Akt, Glucose Metabolism, and the Bcl-2 Family

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Normal cells require input from extrinsic growth factors to control proliferation and survival. Recent studies have demonstrated that these same extrinsic signals also regulate cellular metabolism to ensure that metabolism adequately supports the demands of cell function, proliferation, and cell survival. The PI3K/Akt pathway is downstream of many growth factors and can promote both glucose metabolism and cell survival. Aberrant activation of the PI3K/Akt pathway is common in cancer, and its activation can contribute to the growth factor independence that is a hallmark of neoplastic cells. Metabolic demand is high in stimulated and leukemic T cells, and activation of Akt can increase glucose metabolism to meet these requirements. There is great interest in targeting the unique metabolism of cancer cells for cancer therapy, thus making an understanding of the interaction of metabolism and cell death essential.

Akt is also anti-apoptotic and can inhibit cell death by regulating members of the Bcl-2 family. Interestingly, the ability of Akt to prevent cell death is inextricably linked to its metabolic function. Several recent studies have demonstrated that glucose metabolism can affect Bcl-2 to family members to promote cell survival, but the role of Akt-dependent glucose metabolism in the regulation of Bcl-2 family members is not understood. Using a model of growth factor withdrawal-induced apoptosis, we show that Akt prevents cell death by maintaining glucose metabolism to regulate the Bcl-2 family members Puma and Mcl-1, and demonstrate the importance of this pathway in the survival of stimulated T lymphocytes and leukemia.

After growth factor withdrawal, active Akt suppressed Puma induction in abundant glucose, but Puma was rapidly upregulated in glucose-deficient conditions and was necessary and sufficient to promote efficient cell death. Importantly, glucose was not uniquely required, as provision of alternative mitochondrial fuels allowed Akt to suppress Puma and maintain survival. This metabolic regulation of Puma was mediated through partially p53-dependent transcriptional induction as well as control of Puma protein stability.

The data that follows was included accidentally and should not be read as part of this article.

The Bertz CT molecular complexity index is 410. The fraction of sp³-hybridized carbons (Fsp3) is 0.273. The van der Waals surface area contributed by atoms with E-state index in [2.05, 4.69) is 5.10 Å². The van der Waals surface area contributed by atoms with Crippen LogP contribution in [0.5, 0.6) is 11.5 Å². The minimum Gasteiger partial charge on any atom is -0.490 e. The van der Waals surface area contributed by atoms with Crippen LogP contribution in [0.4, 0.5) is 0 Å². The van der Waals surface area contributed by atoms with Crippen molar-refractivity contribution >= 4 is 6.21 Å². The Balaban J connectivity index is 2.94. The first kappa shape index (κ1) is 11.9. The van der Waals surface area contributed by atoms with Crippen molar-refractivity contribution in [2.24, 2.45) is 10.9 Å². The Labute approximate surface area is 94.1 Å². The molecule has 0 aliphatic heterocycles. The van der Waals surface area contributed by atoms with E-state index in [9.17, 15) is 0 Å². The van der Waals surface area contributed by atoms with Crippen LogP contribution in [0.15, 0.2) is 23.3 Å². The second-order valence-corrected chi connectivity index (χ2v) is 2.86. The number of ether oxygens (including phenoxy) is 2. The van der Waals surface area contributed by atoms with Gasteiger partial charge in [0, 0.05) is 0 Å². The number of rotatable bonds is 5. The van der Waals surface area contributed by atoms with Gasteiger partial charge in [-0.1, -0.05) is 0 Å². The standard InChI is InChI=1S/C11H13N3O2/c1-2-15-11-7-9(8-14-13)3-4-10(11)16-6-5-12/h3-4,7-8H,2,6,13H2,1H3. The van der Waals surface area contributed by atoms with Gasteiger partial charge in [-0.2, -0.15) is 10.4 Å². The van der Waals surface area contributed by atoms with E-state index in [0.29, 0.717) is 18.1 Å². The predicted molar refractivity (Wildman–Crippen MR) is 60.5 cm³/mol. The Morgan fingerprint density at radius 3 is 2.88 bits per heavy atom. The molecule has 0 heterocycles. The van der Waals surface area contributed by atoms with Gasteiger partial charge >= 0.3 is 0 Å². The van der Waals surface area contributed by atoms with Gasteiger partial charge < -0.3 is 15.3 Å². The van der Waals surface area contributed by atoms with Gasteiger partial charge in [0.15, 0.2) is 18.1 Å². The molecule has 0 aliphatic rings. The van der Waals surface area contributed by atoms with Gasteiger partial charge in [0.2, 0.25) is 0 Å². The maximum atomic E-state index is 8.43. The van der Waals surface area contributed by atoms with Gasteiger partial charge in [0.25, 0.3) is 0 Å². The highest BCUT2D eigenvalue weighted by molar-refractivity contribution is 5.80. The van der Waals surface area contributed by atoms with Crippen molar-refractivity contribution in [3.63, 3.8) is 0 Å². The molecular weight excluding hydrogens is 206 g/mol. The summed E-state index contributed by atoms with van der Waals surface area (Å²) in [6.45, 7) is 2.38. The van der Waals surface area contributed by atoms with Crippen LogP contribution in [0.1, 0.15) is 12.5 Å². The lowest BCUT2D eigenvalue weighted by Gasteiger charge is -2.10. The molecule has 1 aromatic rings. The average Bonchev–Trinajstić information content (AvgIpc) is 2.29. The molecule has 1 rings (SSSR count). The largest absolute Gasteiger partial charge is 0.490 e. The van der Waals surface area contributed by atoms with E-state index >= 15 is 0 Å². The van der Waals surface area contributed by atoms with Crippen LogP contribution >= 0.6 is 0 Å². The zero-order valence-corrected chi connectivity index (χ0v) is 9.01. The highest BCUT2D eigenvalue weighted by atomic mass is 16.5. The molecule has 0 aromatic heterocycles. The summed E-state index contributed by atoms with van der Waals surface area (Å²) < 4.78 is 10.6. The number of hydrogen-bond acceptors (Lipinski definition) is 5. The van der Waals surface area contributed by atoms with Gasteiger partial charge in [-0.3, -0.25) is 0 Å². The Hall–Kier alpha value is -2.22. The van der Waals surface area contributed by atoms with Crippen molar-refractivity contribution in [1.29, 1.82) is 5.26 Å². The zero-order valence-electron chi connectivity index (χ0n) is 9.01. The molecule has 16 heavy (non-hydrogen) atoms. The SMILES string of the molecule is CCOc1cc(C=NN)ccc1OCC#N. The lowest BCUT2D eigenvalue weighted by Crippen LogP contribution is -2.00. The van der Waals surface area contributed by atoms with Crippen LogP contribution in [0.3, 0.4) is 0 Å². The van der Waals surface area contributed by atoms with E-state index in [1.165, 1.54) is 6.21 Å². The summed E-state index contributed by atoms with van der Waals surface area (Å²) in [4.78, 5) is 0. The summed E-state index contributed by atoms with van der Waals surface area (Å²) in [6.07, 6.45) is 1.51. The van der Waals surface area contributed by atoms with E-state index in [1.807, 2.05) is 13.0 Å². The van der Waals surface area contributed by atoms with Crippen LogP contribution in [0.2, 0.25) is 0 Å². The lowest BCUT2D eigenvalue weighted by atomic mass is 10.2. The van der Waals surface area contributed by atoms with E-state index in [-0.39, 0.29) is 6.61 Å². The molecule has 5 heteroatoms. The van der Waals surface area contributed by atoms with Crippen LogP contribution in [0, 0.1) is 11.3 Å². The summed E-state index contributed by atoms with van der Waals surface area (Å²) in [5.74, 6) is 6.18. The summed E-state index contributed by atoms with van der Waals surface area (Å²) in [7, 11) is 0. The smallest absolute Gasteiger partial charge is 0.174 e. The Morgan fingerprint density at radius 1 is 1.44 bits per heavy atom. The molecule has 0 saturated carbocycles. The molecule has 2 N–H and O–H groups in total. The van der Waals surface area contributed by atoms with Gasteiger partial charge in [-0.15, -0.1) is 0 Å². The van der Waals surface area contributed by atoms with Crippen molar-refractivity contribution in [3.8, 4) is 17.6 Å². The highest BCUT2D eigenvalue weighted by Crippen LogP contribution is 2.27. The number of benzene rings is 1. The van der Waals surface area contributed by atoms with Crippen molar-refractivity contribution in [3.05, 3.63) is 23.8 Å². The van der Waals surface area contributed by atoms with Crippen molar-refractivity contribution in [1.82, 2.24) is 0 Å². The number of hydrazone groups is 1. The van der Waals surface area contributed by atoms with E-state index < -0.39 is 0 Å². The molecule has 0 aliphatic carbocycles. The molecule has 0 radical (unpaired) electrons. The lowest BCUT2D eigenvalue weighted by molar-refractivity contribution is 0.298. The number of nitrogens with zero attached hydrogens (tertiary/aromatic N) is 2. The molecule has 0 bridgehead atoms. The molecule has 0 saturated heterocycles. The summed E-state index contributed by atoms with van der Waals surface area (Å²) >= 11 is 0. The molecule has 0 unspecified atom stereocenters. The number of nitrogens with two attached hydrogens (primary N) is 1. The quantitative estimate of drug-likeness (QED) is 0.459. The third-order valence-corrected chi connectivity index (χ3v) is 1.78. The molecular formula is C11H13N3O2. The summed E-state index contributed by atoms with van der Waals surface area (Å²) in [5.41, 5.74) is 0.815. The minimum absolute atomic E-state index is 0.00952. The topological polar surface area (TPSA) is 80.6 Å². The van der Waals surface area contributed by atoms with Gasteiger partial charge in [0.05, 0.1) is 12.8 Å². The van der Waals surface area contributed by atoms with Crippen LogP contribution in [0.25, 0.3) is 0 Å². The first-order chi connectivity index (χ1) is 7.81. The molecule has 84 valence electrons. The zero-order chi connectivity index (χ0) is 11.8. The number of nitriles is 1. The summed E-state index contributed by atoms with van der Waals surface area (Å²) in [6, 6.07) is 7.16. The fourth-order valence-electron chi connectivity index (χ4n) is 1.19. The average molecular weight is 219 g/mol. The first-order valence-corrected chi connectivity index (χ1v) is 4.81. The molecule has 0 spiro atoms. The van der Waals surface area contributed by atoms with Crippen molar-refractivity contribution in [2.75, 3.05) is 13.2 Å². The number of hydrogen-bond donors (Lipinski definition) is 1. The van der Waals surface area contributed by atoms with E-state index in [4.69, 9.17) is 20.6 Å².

In addition to inhibiting Puma expression, active Akt prevented the loss of Mcl-1 after growth factor withdrawal by sustaining Mcl-1 protein synthesis in a glucose-dependent manner. Mcl-1 was essential for preventing Bim-induced apoptosis, as Akt could not inhibit Bim induction after growth factor deprivation. Slowing of Mcl-1 synthesis by inhibiting glucose metabolism reversed Mcl-1-mediated resistance of leukemic cells to the Bcl-2 inhibitor ABT-737. Importantly, Akt and glucose-reliant Mcl-1 expression required mTOR-dependent phosphorylation of 4EBP, and treatment with mTOR inhibitors also reversed ABT-737 resistance.

Together, this study demonstrates that Akt promotes cell survival by preventing metabolic checkpoints that stimulate Puma expression and stability and inhibit Mcl-1 synthesis, advancing our understanding of the links between metabolism and cell death. These studies highlight the importance of cellular metabolism--including a potential role for the alternative sugar fructose--in cancer cell survival that may provide a mechanistic understanding to drive development of metabolism-targeted cancer therapies.






Coloff, Jonathan Louis (2010). Akt, Glucose Metabolism, and the Bcl-2 Family. Dissertation, Duke University. Retrieved from https://hdl.handle.net/10161/3082.


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